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'You Think That's Bad'? Jim Shepard On Catastrophe13:32
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In Jim Shepard's new collection of short stories, the Massachusetts based writer takes his readers on quite a journey. From troubled marriages and the world of black ops to high mountain avalanche research in the Swiss Alps and the interior landscape of 20th-century explorer Freya Stark.

Shepard's short stories are about some very big subjects. They compress history, conflict and personal questing into tight narratives. He uses the first person voice and inhabits a variety of personalities, first-person identities and points of view.

This is Shepard's fourth collection of stories, and it's called "You Think That's Bad."

Guest:

  • Jim Shepard, author, "You Think That's Bad"; professor of English, Williams College

More:

  • Jim Shepard at Newtonville Books June 14, Harvard Bookstore June 15

Book Excerpt
"You Think That's Bad" (PDF)
By Jim Shepard

Happy with Crocodiles

Her envelope had hearts where the o’s in my name should have been and I tore it open and read her letter right there in the sun. The V-Mail was like onionskin and in the humidity you spent all your time peeling sheets apart and flapping them dry. Two guys who’d been waiting behind me for their mail passed out and fell over. Our CO had orders to keep everyone under some sort of shade until further notice. That was it in terms of his responsibilities for the day. But the mail hadn’t caught up to us since Port Moresby so even this one load pulled most of us out around the truck.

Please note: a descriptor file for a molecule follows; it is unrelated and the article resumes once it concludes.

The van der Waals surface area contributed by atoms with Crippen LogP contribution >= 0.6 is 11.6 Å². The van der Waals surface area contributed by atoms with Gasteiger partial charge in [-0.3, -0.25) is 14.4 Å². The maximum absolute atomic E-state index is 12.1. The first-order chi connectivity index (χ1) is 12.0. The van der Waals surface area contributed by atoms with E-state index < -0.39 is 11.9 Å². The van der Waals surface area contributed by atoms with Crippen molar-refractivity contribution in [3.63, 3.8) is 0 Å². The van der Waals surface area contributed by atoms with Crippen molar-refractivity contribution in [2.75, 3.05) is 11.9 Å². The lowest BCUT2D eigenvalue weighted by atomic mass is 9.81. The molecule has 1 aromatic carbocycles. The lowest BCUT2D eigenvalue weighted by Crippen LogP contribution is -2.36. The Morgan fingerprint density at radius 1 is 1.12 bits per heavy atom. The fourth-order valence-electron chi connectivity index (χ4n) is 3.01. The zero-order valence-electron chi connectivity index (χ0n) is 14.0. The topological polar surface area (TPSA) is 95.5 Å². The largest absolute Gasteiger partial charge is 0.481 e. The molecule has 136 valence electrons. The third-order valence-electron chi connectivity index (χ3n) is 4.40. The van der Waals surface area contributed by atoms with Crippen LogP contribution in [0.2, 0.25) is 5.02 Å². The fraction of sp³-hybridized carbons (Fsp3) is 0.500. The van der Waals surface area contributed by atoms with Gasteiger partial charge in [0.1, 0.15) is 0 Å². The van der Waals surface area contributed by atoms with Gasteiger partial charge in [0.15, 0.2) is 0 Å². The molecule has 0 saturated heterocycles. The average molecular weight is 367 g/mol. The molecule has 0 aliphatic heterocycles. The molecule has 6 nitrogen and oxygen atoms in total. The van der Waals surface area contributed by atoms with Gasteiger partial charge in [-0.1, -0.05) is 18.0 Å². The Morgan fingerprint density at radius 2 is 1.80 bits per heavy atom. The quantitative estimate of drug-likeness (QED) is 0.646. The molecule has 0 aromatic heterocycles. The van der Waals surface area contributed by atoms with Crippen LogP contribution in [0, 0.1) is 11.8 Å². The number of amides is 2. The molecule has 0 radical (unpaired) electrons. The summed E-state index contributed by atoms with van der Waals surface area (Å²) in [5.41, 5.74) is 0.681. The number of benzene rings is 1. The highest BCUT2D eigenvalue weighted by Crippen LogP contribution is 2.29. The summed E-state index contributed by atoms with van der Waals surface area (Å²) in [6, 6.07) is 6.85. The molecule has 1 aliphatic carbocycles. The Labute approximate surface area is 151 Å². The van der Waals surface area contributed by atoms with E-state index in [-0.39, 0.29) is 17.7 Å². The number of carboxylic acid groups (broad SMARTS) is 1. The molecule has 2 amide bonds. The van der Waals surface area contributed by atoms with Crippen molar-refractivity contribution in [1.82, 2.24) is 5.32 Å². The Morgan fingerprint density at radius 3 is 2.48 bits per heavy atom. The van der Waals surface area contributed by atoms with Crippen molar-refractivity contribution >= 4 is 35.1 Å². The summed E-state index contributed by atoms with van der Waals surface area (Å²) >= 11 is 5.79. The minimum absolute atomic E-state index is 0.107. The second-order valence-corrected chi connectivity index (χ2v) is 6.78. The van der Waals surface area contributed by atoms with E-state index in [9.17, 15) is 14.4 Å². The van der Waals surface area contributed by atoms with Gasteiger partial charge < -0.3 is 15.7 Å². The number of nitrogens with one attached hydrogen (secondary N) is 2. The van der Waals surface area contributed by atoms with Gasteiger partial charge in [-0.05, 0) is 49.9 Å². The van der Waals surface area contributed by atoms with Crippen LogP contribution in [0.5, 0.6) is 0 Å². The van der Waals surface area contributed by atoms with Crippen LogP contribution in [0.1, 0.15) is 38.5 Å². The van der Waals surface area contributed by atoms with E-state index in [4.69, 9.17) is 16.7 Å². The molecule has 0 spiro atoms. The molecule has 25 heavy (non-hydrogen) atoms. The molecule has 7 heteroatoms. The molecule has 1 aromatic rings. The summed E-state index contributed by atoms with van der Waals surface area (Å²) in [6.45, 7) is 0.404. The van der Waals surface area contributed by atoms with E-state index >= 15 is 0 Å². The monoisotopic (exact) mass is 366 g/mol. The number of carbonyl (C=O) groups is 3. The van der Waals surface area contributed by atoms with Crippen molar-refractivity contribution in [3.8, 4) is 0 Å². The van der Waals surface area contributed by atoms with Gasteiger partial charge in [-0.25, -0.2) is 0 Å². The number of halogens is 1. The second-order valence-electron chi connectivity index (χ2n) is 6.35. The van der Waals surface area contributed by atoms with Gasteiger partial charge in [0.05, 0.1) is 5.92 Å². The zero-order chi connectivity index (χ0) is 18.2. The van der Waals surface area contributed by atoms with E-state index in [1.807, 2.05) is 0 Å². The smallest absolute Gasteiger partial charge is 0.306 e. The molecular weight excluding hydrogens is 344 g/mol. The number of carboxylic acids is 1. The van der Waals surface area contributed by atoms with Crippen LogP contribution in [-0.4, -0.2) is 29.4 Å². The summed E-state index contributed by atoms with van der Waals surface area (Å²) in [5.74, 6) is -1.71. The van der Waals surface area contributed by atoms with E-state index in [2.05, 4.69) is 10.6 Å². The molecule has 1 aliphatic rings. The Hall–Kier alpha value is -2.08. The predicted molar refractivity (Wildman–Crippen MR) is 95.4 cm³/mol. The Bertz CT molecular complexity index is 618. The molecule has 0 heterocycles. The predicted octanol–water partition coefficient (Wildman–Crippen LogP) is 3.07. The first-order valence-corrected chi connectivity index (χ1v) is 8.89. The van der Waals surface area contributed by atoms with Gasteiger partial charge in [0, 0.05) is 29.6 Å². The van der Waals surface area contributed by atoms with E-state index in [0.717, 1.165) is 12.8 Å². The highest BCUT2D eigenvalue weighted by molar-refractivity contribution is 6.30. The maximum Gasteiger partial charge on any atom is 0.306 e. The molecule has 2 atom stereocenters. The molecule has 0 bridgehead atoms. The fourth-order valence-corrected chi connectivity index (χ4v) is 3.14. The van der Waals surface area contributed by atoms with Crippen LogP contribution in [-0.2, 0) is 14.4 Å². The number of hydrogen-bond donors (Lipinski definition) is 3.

The guy next to me spat on the back fender just to watch it sizzle. As far as we could tell, we were the only four companies not getting any beach breezes, and we’d been sitting through this for two weeks and were pretty much wiped out to a man. Guys just lay in the bush with their feet sticking out onto the trail. The Bren gun carrier already looked like a planter, it was so overgrown. Almost nothing was running because the lubricating oils ran off or evaporated. We’d lost half our water when the heat dissolved the jerry cans’ enamel lining. Two unshaded shells farther down the trail had exploded. The tents accumulated heat like furnaces. The midday sun raised blisters on an arm in ten minutes. One of the medics timed it. Everybody lost so much fluid and salt that we had ice-pick headaches or down-on-all-fours dry heaves and cramping. Turning your head wasn’t worth the effort. Pickets got confused and shot at anything. A few facing the afternoon sun on the water went snowblind from the glare and didn’t bother to report it until relieved.

At least the Japs were lying low, too. I had a palm-frond bush hat but even through that the sun beat on my head like a mallet.

The first paragraph was all about how good it was to hear I was okay. It made her whole day easier, apparently. The second said “To answer your question, no, I didn’t see your brother when he was home on leave.” But he’d already written that she had. And then he’d left it at that.
“Get out of the sun, Foss,” the CO called.